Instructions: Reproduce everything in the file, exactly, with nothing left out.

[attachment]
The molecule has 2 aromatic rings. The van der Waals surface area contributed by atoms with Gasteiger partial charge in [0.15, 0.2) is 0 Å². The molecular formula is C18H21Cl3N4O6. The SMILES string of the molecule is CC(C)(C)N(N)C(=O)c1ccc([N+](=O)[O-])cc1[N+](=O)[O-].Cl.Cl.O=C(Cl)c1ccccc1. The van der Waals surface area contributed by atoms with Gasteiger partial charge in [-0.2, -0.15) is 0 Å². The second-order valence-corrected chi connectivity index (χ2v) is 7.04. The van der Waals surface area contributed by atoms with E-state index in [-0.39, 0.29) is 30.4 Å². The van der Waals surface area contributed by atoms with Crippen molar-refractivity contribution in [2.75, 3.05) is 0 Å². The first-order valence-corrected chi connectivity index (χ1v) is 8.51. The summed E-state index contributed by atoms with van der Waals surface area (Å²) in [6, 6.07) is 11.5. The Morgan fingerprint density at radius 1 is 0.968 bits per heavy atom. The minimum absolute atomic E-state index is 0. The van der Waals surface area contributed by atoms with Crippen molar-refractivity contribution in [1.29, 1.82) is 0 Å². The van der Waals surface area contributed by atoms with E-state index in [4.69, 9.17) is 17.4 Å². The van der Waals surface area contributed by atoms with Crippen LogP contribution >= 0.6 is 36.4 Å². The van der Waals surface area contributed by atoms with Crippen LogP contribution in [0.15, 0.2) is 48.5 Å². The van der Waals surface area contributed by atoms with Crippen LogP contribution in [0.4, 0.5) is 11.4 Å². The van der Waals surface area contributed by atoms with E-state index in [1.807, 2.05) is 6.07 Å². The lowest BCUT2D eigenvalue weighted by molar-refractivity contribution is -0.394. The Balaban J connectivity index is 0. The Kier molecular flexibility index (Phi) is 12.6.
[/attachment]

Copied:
The molecule has 2 aromatic rings. The van der Waals surface area contributed by atoms with Gasteiger partial charge in [0.15, 0.2) is 0 Å². The molecular formula is C18H21Cl3N4O6. The SMILES string of the molecule is CC(C)(C)N(N)C(=O)c1ccc([N+](=O)[O-])cc1[N+](=O)[O-].Cl.Cl.O=C(Cl)c1ccccc1. The van der Waals surface area contributed by atoms with Gasteiger partial charge in [-0.2, -0.15) is 0 Å². The second-order valence-corrected chi connectivity index (χ2v) is 7.04. The van der Waals surface area contributed by atoms with E-state index in [-0.39, 0.29) is 30.4 Å². The van der Waals surface area contributed by atoms with Crippen molar-refractivity contribution in [2.75, 3.05) is 0 Å². The first-order valence-corrected chi connectivity index (χ1v) is 8.51. The summed E-state index contributed by atoms with van der Waals surface area (Å²) in [6, 6.07) is 11.5. The Morgan fingerprint density at radius 1 is 0.968 bits per heavy atom. The minimum absolute atomic E-state index is 0. The van der Waals surface area contributed by atoms with Crippen molar-refractivity contribution in [1.29, 1.82) is 0 Å². The van der Waals surface area contributed by atoms with E-state index in [4.69, 9.17) is 17.4 Å². The van der Waals surface area contributed by atoms with Crippen LogP contribution >= 0.6 is 36.4 Å². The van der Waals surface area contributed by atoms with Crippen LogP contribution in [0.15, 0.2) is 48.5 Å². The van der Waals surface area contributed by atoms with Crippen LogP contribution in [0.4, 0.5) is 11.4 Å². The van der Waals surface area contributed by atoms with E-state index in [1.807, 2.05) is 6.07 Å². The lowest BCUT2D eigenvalue weighted by molar-refractivity contribution is -0.394. The Balaban J connectivity index is 0. The Kier molecular flexibility index (Phi) is 12.6.